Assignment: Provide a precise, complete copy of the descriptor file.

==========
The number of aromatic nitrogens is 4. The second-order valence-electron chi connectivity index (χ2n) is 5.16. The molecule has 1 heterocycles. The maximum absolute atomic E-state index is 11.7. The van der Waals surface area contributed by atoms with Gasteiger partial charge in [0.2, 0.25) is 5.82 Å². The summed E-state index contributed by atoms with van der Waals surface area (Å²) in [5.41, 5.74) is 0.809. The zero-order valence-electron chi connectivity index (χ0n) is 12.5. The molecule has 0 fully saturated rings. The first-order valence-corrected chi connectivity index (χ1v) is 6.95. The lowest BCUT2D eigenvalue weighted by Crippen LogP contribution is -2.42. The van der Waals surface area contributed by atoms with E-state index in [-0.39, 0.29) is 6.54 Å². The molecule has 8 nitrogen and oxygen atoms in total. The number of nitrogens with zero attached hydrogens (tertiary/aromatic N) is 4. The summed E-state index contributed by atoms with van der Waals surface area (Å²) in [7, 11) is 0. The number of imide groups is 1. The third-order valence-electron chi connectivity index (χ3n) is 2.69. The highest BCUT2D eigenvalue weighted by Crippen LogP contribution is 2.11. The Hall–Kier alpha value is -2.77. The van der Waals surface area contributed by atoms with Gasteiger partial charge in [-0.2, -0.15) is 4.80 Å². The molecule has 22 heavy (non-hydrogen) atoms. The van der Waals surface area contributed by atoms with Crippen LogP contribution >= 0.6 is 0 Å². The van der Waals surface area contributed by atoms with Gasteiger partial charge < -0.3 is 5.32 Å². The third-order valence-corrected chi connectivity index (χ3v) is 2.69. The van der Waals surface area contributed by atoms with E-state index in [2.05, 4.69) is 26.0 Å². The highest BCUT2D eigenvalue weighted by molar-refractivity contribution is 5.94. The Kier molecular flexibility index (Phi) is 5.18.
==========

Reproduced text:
The number of aromatic nitrogens is 4. The second-order valence-electron chi connectivity index (χ2n) is 5.16. The molecule has 1 heterocycles. The maximum absolute atomic E-state index is 11.7. The van der Waals surface area contributed by atoms with Gasteiger partial charge in [0.2, 0.25) is 5.82 Å². The summed E-state index contributed by atoms with van der Waals surface area (Å²) in [5.41, 5.74) is 0.809. The zero-order valence-electron chi connectivity index (χ0n) is 12.5. The molecule has 0 fully saturated rings. The first-order valence-corrected chi connectivity index (χ1v) is 6.95. The lowest BCUT2D eigenvalue weighted by Crippen LogP contribution is -2.42. The van der Waals surface area contributed by atoms with E-state index in [-0.39, 0.29) is 6.54 Å². The molecule has 8 nitrogen and oxygen atoms in total. The number of nitrogens with zero attached hydrogens (tertiary/aromatic N) is 4. The summed E-state index contributed by atoms with van der Waals surface area (Å²) in [7, 11) is 0. The number of imide groups is 1. The third-order valence-electron chi connectivity index (χ3n) is 2.69. The highest BCUT2D eigenvalue weighted by Crippen LogP contribution is 2.11. The Hall–Kier alpha value is -2.77. The van der Waals surface area contributed by atoms with Gasteiger partial charge in [-0.2, -0.15) is 4.80 Å². The molecule has 22 heavy (non-hydrogen) atoms. The van der Waals surface area contributed by atoms with Crippen LogP contribution >= 0.6 is 0 Å². The van der Waals surface area contributed by atoms with Gasteiger partial charge < -0.3 is 5.32 Å². The third-order valence-corrected chi connectivity index (χ3v) is 2.69. The van der Waals surface area contributed by atoms with E-state index in [2.05, 4.69) is 26.0 Å². The highest BCUT2D eigenvalue weighted by molar-refractivity contribution is 5.94. The Kier molecular flexibility index (Phi) is 5.18.